A cancer patient sitting with two friends.
While myeloma is a rare type of cancer, there are many treatment options available.

What is Myeloma?

Myeloma, also known as multiple myeloma, is a relatively rare cancer that affects a person's blood cells, specifically plasma cells, and treatment options are available. Plasma cells are responsible for our immunity; they are a specific type of white blood cell that create antibodies when we are exposed to a pathogen.

As with many types of cancers, we don’t know what causes myeloma. Researchers have been able to identify various risk factors that increase the risk for myeloma:

  • Increasing age. Most people are diagnosed with myeloma in their mid-60s.
  • Family history of myeloma.
  • Having a personal history of monoclonal gammopathy of undetermined significance (MGUS). Myeloma frequently begins as MGUS. MGUS is typically a benign condition where the body produces an abundance of M proteins.

The American Cancer Society estimated that, in 2022, approximately 34,470 people will be diagnosed with myeloma. Of this number, 19,100 will be diagnosed in men and 15,370 will be diagnosed in women.

Early Signs and Symptoms of Myeloma

Signs and symptoms will vary from person to person. Some people don’t have any symptoms until later in the progression of myeloma; this is often called smoldering multiple myeloma.

Common symptoms of myeloma include:

  • Bone pain, most typically in the back and the ribs.
  • Fractures.
  • Frequent urination.
  • Increased thirst.
  • Frequent infections.
  • Fevers.
  • Fatigue.
  • Weakness.
  • Weight loss.
  • Nausea.
  • Constipation.
  • Loss of appetite.
  • Mental fogginess or confusion.

Treatment Options for Myeloma

If someone is experiencing no symptoms or is in the early stages of myeloma, treatment may not be recommended. In these instances, the provider will likely closely monitor blood and urine tests to determine when treatment is necessary.

Treatment typically begins when blood and urine tests indicate that the disease has progressed, or when symptoms develop.

There are various treatment options available. Providers will typically use a variety of treatments to produce the best results.


Chemotherapy is a common treatment for many types of cancers. It involves the use of drugs that are designed to stop the growth of cancer cells.

Though there are a variety of chemotherapy options available, the most used type in myeloma is orally, taken by mouth, or intravenously, injected into a vein. Both types offer a systemic response, which is needed because myeloma is a systemic type of cancer.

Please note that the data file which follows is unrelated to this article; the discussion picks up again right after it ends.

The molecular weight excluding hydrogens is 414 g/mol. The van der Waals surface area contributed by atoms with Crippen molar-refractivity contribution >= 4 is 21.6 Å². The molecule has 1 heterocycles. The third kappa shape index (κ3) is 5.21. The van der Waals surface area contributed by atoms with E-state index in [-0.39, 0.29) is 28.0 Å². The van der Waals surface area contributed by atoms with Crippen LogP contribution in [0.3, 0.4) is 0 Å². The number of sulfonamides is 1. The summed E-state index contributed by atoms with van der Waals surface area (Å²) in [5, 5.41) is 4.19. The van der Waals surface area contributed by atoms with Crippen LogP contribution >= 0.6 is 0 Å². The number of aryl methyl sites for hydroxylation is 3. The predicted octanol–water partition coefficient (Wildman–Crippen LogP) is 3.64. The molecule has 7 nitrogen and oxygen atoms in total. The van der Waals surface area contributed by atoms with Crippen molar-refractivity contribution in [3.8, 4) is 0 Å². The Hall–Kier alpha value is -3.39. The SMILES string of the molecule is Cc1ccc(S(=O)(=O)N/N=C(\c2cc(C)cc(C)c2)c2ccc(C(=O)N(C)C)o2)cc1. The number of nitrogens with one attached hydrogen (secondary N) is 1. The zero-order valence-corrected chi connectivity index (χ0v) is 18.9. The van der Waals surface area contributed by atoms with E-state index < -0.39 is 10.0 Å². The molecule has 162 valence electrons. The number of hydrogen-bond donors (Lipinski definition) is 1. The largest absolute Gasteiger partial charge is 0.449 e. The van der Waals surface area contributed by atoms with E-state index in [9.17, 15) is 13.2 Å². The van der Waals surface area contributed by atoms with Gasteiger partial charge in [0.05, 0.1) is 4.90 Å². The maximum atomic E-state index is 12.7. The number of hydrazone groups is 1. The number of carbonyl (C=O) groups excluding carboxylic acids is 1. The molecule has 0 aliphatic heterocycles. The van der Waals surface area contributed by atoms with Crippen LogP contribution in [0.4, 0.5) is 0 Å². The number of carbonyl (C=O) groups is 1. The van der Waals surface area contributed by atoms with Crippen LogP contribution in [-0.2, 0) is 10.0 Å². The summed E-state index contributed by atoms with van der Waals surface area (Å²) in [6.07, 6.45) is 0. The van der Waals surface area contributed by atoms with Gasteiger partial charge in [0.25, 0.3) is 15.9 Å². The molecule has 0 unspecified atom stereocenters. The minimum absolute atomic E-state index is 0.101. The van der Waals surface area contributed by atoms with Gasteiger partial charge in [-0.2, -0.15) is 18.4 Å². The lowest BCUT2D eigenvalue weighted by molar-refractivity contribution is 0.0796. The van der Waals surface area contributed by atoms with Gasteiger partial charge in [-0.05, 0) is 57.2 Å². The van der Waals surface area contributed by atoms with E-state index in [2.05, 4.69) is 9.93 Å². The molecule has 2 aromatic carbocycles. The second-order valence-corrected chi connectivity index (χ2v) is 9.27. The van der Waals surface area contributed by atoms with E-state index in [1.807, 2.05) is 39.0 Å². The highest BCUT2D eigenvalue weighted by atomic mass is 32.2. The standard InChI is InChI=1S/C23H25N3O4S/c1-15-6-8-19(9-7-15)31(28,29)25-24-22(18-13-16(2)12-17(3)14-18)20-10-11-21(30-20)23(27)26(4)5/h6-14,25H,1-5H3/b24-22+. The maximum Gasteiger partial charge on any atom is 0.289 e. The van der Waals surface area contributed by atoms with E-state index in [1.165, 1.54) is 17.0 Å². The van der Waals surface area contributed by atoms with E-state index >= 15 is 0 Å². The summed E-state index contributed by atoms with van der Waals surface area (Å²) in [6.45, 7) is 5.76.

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Targeted Therapy

This type of therapy uses specific treatments that can identify and subsequently attack different cancer cells. Because these treatments can attack specific cells, they are often less harmful to the other body than other treatment modalities.

Examples include:

  • Proteasome inhibitor therapy. A proteasome is a type of protein that removes other proteins that are no longer needed. When proteasomes build up, they can cause the cancer cell to die. Specific types of proteasome inhibitor therapy include Bortezomib, carfilzomib and ixazomib.
  • Monoclonal antibody therapy. According to the NIH National Cancer Institute, “Monoclonal antibodies are immune system proteins made in the laboratory to treat many diseases, including cancer. As a cancer treatment, these antibodies can attach to a specific target on cancer cells or other cells that may help cancer cells grow. The antibodies are able to then kill the cancer cells, block their growth, or keep them from spreading.” These therapies are given intravenously. There are many types of monoclonal antibodies and they are given based on the specific needs of the patient.
  • BCL2 inhibitor therapy. These therapies block a protein called BCL2, which can kill cancer cells and can also make the body more receptive to other treatments.

High-dose Chemotherapy with Stem Cell Transplant

Chemotherapy kills cancer cells; unfortunately, it also kills healthy cells. As you can imagine, when a doctor prescribes high-dose chemotherapy, many other healthy cells are also killed in the process.

Enter stem cell transplantation. Stem cells are immature bone cells. Though they are a different type of cell, they can become blood cells. When given alongside high-dose chemotherapy, the body attempts to use these cells to regenerate the healthy blood cells that are killed.


Immunotherapy uses the body’s own immune system to fight cancer. Though that may seem counterproductive when someone has cancer, the idea behind this therapy is that the “good stuff” that the body uses for immunity is administered, which subsequently fights cancer.

Examples include:

  • Immunomodulator therapy. Types of immunomodulators are thalidomide, lenalidomide, and pomalidomide.
  • CAR T-cell therapy. T-cells are important to our immune function. These cells attack certain proteins on cancer cells. According to the NIH National Cancer Institute, “T cells are taken from the patient and special receptors are added to their surface in the laboratory. The changed cells are called chimeric antigen receptor (CAR) T cells. The CAR T cells are grown in the laboratory and given to the patient by infusion. The CAR T cells multiply in the patient's blood and attack cancer cells.”

Radiation Therapy

Radiation involves the use of high-intensity x-rays that are focused directly onto the body of the person with cancer.

The Bottom Line

Myeloma occurs relatively infrequently. It is a type of cancer that affects plasma cells of the body. Though it will eventually require treatment, it is often left untreated if the person is asymptomatic. The treatment plan uses a variety of treatment modalities and is designed for each patient by their healthcare team.